Lawsuits are nothing new in the music industry (especially now that the RIAA has joined the fray), but here are a couple that are slightly more interesting than the average bunch.
To begin, Artie Shaw’s ex-wife Evelyn Keyes is suing Shaw’s estate (Shaw died on Dec. 30, 2004 at age 94) for more than $1 million in a breach-of-contract suit. Keyes, who was married to Shaw from 1957-1985, claims that she lent Shaw $150 million when he needed money to sue movie studios and recording companies for alleged unauthorized use of his likeness and for royalty disputes.
“During the first half of the 1970s, following the (Shaw-Keyes) separation, Mr. Shaw was in poor financial condition, having paid the better part of his wealth in settlement of his seven prior marriages,” the lawsuit alleged. The suit also states that Shaw promised Keyes to either repay the loan or give her 50 percent of the money recovered from Shaw’s lawsuits, whichever was greater. Keyes filed the suit against attorney A. Edward Ezor, a representative of Shaw’s estate and trustee of the Artie Shaw Foundation and the Artie Shaw Living Trust.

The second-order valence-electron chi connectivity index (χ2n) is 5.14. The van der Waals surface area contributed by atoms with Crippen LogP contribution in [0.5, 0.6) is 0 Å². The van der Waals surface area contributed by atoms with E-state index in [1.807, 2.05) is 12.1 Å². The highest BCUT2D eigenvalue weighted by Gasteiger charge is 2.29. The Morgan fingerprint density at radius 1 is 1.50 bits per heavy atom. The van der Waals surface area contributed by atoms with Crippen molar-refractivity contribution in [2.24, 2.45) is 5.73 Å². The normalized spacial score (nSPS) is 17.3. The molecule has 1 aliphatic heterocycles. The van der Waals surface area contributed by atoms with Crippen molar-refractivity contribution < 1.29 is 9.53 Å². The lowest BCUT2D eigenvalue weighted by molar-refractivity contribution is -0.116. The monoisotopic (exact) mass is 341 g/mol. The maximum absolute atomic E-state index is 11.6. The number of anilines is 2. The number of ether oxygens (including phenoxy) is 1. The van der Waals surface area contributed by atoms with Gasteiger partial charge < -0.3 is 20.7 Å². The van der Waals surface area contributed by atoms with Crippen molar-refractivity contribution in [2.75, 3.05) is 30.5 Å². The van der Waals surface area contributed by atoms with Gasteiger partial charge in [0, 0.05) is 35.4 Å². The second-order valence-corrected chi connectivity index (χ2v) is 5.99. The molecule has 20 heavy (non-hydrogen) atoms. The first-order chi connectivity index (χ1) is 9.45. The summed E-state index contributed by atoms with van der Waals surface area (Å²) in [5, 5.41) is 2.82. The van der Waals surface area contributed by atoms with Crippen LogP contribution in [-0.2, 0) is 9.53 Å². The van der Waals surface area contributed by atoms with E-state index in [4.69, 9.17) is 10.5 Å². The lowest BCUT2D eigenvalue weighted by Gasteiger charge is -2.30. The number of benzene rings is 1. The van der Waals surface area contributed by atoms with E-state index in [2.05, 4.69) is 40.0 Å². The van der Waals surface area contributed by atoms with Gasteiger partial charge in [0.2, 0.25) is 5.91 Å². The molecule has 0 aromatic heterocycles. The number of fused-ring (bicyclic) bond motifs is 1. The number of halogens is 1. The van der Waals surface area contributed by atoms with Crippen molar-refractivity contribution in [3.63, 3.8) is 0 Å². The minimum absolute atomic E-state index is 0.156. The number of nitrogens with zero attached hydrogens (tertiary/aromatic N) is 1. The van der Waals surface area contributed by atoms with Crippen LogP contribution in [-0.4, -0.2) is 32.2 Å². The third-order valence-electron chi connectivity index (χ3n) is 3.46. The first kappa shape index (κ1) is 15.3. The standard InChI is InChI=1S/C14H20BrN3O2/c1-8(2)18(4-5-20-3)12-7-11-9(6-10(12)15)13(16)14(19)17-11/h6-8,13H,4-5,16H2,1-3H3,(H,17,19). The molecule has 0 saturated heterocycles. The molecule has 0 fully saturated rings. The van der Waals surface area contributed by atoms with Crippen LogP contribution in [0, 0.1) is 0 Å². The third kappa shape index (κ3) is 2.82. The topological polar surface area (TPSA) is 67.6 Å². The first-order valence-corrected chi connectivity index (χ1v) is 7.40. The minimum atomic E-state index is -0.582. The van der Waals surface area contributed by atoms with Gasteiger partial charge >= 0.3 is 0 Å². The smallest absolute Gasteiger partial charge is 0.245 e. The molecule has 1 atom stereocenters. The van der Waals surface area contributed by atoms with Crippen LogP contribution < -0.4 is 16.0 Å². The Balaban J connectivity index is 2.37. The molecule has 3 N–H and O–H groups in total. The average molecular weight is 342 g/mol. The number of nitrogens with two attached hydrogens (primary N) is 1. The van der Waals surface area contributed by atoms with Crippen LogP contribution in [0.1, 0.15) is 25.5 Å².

The second lawsuit, between jazz flutist James W. Newton and the Beastie Boys, was denied a hearing by the Supreme Court Monday, letting a lower court ruling stand in favor of the Beastie Boys. Newton filed the suit over the Beastie Boys 1992 song “Pass the Mic,” contending that a six-second sample from his work “Choir” was used without his full permission. The Beastie Boys paid a licensing fee for Newton’s three-note segment but did not pay an additional fee to license the underlying composition.
The San Francisco-based 9th U.S. Circuit Court of Appeals had earlier agreed to dismiss Newton’s lawsuit on the grounds that the sample was not distinctive enough to be considered Newton’s work. Several jazz and artist activists, including the American Composers Forum, the Electronic Music Foundation and Meet the Composer, had filed a joint friend-of-the-court brief in support of Newton.